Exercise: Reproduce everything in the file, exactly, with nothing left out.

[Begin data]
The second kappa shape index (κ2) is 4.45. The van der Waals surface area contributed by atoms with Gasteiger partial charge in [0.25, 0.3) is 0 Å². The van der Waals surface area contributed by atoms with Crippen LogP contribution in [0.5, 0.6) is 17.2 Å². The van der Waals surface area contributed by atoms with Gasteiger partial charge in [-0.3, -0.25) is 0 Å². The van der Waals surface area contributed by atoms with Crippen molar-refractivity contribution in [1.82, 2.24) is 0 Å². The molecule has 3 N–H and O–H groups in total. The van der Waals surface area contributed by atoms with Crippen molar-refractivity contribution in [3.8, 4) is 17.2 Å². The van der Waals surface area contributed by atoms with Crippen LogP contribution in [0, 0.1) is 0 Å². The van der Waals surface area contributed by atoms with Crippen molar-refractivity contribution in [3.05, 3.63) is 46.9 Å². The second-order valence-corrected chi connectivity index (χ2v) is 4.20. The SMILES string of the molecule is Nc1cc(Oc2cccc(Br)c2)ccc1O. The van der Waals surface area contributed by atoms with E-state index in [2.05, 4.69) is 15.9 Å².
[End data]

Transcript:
The second kappa shape index (κ2) is 4.45. The van der Waals surface area contributed by atoms with Gasteiger partial charge in [0.25, 0.3) is 0 Å². The van der Waals surface area contributed by atoms with Crippen LogP contribution in [0.5, 0.6) is 17.2 Å². The van der Waals surface area contributed by atoms with Gasteiger partial charge in [-0.3, -0.25) is 0 Å². The van der Waals surface area contributed by atoms with Crippen molar-refractivity contribution in [1.82, 2.24) is 0 Å². The molecule has 3 N–H and O–H groups in total. The van der Waals surface area contributed by atoms with Crippen molar-refractivity contribution in [3.8, 4) is 17.2 Å². The van der Waals surface area contributed by atoms with Crippen LogP contribution in [0, 0.1) is 0 Å². The van der Waals surface area contributed by atoms with Crippen molar-refractivity contribution in [3.05, 3.63) is 46.9 Å². The second-order valence-corrected chi connectivity index (χ2v) is 4.20. The SMILES string of the molecule is Nc1cc(Oc2cccc(Br)c2)ccc1O. The van der Waals surface area contributed by atoms with E-state index in [2.05, 4.69) is 15.9 Å².